BUSHWICK — Stalwart hands shuffling the "Puerto Rico"-inscribed game pieces on their foldout table, this fraternity of revered seniors returned to their summer corner for their ritual afternoon match. The players, rules, hand-tallied score and witty Spanish banter echoed past years for the "members only" Bushwick domino club. But one crucial piece was missing on the Linden Street sidewalk: the treasurer.
"He was with us all the time," said member Freddie Colon, 78, of his cousin Rafael Garrastegui, who guarded the key to the domino box before he passed away May 4. "He was sick, but he still played."
Now Garrastegui, who lived around the corner and played every warm weather day with the club — whose members' names are scrawled on a wooden sign on the tree above the domino table — is memorialized with his own wooden plaque and bouquets of flowers on that same tree.
Colon said it was the least he could do to honor his cousin, who died at age 69 after years with lung congestion and heart problems.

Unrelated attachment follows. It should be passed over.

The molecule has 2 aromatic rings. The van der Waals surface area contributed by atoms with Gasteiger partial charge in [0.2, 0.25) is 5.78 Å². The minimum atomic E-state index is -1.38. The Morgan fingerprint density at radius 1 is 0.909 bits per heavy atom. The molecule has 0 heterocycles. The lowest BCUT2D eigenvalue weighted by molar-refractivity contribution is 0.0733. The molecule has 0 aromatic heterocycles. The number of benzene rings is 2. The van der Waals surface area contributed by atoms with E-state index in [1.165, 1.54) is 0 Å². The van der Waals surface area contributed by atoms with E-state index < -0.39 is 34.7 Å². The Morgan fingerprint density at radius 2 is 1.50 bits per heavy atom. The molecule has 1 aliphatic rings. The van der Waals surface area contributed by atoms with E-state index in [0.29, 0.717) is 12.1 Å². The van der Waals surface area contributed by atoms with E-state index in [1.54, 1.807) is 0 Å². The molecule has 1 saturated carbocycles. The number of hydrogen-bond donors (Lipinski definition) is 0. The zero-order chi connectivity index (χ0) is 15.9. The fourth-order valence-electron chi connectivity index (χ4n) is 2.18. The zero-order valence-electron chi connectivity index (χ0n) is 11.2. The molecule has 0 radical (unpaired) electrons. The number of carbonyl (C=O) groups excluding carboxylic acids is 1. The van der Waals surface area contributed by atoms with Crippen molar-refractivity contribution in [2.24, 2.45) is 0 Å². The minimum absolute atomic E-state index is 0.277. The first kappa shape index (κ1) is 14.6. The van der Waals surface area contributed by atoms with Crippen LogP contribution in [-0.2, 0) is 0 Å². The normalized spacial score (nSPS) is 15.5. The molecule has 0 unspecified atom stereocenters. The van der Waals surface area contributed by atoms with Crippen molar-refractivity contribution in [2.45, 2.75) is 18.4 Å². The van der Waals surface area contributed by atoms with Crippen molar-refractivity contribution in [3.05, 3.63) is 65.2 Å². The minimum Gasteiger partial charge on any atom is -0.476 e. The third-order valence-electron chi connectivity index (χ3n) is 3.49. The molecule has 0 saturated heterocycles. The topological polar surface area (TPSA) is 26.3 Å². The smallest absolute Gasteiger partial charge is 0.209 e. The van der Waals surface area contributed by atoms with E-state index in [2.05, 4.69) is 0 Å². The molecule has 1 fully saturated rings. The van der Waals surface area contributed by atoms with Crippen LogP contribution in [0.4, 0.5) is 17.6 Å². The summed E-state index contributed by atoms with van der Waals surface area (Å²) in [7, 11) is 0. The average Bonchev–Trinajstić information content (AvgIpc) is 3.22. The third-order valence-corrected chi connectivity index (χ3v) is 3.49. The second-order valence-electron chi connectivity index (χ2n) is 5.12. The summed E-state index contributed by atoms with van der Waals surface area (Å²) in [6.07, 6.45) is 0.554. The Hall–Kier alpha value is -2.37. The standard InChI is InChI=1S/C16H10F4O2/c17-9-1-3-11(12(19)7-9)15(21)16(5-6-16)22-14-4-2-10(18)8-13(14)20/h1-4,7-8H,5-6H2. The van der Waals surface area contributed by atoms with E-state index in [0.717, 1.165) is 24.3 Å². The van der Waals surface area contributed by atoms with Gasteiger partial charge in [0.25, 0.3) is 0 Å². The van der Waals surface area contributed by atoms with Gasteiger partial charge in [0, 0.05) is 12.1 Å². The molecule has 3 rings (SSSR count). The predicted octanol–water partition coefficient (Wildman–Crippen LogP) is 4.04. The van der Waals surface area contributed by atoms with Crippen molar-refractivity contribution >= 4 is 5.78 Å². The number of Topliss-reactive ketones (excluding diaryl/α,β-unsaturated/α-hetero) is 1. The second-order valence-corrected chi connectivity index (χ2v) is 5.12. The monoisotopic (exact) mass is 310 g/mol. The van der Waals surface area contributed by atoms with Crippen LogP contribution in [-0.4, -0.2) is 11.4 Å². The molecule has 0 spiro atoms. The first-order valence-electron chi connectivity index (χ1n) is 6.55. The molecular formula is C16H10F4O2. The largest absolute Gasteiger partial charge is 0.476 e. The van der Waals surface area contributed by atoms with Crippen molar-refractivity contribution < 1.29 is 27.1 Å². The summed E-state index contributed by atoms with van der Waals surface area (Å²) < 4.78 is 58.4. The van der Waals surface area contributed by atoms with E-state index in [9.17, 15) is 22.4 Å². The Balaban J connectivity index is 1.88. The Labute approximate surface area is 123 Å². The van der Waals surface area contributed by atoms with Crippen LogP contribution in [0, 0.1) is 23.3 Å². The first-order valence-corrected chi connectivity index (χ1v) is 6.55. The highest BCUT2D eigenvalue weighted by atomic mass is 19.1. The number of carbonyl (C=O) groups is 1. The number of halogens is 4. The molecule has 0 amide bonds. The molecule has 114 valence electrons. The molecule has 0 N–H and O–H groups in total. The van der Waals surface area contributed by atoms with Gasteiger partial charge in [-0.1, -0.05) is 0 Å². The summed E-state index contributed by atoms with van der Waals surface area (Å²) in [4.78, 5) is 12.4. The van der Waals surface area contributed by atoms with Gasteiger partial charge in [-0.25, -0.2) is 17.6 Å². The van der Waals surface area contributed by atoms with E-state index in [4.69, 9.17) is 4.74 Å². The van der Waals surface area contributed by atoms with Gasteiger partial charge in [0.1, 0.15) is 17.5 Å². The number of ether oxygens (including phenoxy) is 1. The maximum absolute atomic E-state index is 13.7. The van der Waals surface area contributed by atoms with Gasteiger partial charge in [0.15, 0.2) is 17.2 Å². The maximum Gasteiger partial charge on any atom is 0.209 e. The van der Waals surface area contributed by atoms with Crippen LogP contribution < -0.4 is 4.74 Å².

"He'd be the first one here to unlock the box with our scorebook, our pencil and our dominoes," said Colon. "How long had he played? I don't know, years, a very long time."
Since Garrastegui, who came to Bushwick from Puerto Rico in the late 1940's, had spent so many years in his life battling health problems, he had clung to dominoes when he couldn't work and when he lost his wife about 10 years ago, Colon said.
"He had kids but they don't live nearby, some in Puerto Rico and some in the city," said Colon. "He was a close friend of all of us."
As Colon and three other members slapped down their pieces under Garrastegui’s memorial, other neighbors stopped to watch the game and to cheer on the men under the group’s plastic canopy. Even new passersby inquired about the sign, and Colon began telling them the story of the club’s lost gem.
“I’m sad, but if God says he’s coming for someone, you can’t stop him,” said Colon of Garrastegui's death. “Nobody can stop him.”
Then rain started pounding down, drenching the players through holes in their makeshift shelter. But the “rest in peace” sign, under a tree branch, stayed dry.